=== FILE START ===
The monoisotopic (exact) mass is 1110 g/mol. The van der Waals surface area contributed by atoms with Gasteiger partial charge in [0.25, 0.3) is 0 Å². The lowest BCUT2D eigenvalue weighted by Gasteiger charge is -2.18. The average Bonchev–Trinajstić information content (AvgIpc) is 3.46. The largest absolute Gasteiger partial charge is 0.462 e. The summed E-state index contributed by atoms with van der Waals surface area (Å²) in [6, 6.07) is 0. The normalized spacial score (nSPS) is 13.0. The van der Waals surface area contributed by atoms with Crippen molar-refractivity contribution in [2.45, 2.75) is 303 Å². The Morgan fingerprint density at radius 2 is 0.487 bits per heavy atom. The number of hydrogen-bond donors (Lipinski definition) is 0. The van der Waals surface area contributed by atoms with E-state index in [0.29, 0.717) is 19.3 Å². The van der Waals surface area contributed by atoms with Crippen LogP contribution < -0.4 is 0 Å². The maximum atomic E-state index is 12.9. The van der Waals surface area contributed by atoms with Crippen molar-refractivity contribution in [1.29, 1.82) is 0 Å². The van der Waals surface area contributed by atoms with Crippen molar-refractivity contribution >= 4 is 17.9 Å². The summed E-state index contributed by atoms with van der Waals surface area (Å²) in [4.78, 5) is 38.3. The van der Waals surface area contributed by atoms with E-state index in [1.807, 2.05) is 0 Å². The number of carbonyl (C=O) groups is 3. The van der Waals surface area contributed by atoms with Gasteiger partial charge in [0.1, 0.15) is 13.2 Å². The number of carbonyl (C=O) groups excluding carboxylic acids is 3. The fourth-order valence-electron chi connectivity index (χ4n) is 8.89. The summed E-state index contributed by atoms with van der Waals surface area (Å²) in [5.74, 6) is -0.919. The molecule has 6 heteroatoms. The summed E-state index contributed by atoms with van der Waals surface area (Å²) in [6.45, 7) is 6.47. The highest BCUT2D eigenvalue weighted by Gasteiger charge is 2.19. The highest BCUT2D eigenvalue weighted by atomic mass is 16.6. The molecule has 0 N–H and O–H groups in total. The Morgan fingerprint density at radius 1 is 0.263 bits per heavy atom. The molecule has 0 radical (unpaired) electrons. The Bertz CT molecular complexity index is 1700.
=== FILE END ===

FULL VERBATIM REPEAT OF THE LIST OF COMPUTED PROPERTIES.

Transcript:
The monoisotopic (exact) mass is 1110 g/mol. The van der Waals surface area contributed by atoms with Gasteiger partial charge in [0.25, 0.3) is 0 Å². The lowest BCUT2D eigenvalue weighted by Gasteiger charge is -2.18. The average Bonchev–Trinajstić information content (AvgIpc) is 3.46. The largest absolute Gasteiger partial charge is 0.462 e. The summed E-state index contributed by atoms with van der Waals surface area (Å²) in [6, 6.07) is 0. The normalized spacial score (nSPS) is 13.0. The van der Waals surface area contributed by atoms with Crippen molar-refractivity contribution in [2.45, 2.75) is 303 Å². The Morgan fingerprint density at radius 2 is 0.487 bits per heavy atom. The number of hydrogen-bond donors (Lipinski definition) is 0. The van der Waals surface area contributed by atoms with E-state index in [0.29, 0.717) is 19.3 Å². The van der Waals surface area contributed by atoms with Crippen LogP contribution < -0.4 is 0 Å². The maximum atomic E-state index is 12.9. The van der Waals surface area contributed by atoms with Crippen molar-refractivity contribution in [1.29, 1.82) is 0 Å². The van der Waals surface area contributed by atoms with Crippen molar-refractivity contribution >= 4 is 17.9 Å². The summed E-state index contributed by atoms with van der Waals surface area (Å²) in [4.78, 5) is 38.3. The van der Waals surface area contributed by atoms with E-state index in [1.807, 2.05) is 0 Å². The number of carbonyl (C=O) groups is 3. The van der Waals surface area contributed by atoms with Gasteiger partial charge in [0.1, 0.15) is 13.2 Å². The number of carbonyl (C=O) groups excluding carboxylic acids is 3. The fourth-order valence-electron chi connectivity index (χ4n) is 8.89. The summed E-state index contributed by atoms with van der Waals surface area (Å²) in [5.74, 6) is -0.919. The molecule has 6 heteroatoms. The summed E-state index contributed by atoms with van der Waals surface area (Å²) in [6.45, 7) is 6.47. The highest BCUT2D eigenvalue weighted by Gasteiger charge is 2.19. The highest BCUT2D eigenvalue weighted by atomic mass is 16.6. The molecule has 0 N–H and O–H groups in total. The Morgan fingerprint density at radius 1 is 0.263 bits per heavy atom. The molecule has 0 radical (unpaired) electrons. The Bertz CT molecular complexity index is 1700.